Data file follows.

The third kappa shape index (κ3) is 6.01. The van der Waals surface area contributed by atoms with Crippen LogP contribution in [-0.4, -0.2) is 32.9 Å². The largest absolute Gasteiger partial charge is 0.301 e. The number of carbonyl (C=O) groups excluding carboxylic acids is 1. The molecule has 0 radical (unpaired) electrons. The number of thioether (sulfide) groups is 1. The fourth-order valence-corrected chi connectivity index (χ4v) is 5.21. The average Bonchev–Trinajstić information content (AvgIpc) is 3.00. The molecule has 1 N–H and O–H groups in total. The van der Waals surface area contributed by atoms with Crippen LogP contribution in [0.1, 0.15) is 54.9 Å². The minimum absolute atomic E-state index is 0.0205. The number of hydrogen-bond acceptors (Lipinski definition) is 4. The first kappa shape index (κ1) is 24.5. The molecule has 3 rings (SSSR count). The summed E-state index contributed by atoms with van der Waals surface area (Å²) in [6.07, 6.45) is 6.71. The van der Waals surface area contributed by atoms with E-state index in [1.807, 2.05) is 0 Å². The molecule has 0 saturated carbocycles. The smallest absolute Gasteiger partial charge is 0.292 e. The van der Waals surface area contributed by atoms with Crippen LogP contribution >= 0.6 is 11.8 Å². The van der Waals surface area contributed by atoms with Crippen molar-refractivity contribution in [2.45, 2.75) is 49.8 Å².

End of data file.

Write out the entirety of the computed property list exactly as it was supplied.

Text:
The third kappa shape index (κ3) is 6.01. The van der Waals surface area contributed by atoms with Crippen LogP contribution in [-0.4, -0.2) is 32.9 Å². The largest absolute Gasteiger partial charge is 0.301 e. The number of carbonyl (C=O) groups excluding carboxylic acids is 1. The molecule has 0 radical (unpaired) electrons. The number of thioether (sulfide) groups is 1. The fourth-order valence-corrected chi connectivity index (χ4v) is 5.21. The average Bonchev–Trinajstić information content (AvgIpc) is 3.00. The molecule has 1 N–H and O–H groups in total. The van der Waals surface area contributed by atoms with Crippen LogP contribution in [0.1, 0.15) is 54.9 Å². The minimum absolute atomic E-state index is 0.0205. The number of hydrogen-bond acceptors (Lipinski definition) is 4. The first kappa shape index (κ1) is 24.5. The molecule has 3 rings (SSSR count). The summed E-state index contributed by atoms with van der Waals surface area (Å²) in [6.07, 6.45) is 6.71. The van der Waals surface area contributed by atoms with E-state index in [1.807, 2.05) is 0 Å². The molecule has 0 saturated carbocycles. The smallest absolute Gasteiger partial charge is 0.292 e. The van der Waals surface area contributed by atoms with Crippen LogP contribution >= 0.6 is 11.8 Å². The van der Waals surface area contributed by atoms with Crippen molar-refractivity contribution in [2.45, 2.75) is 49.8 Å².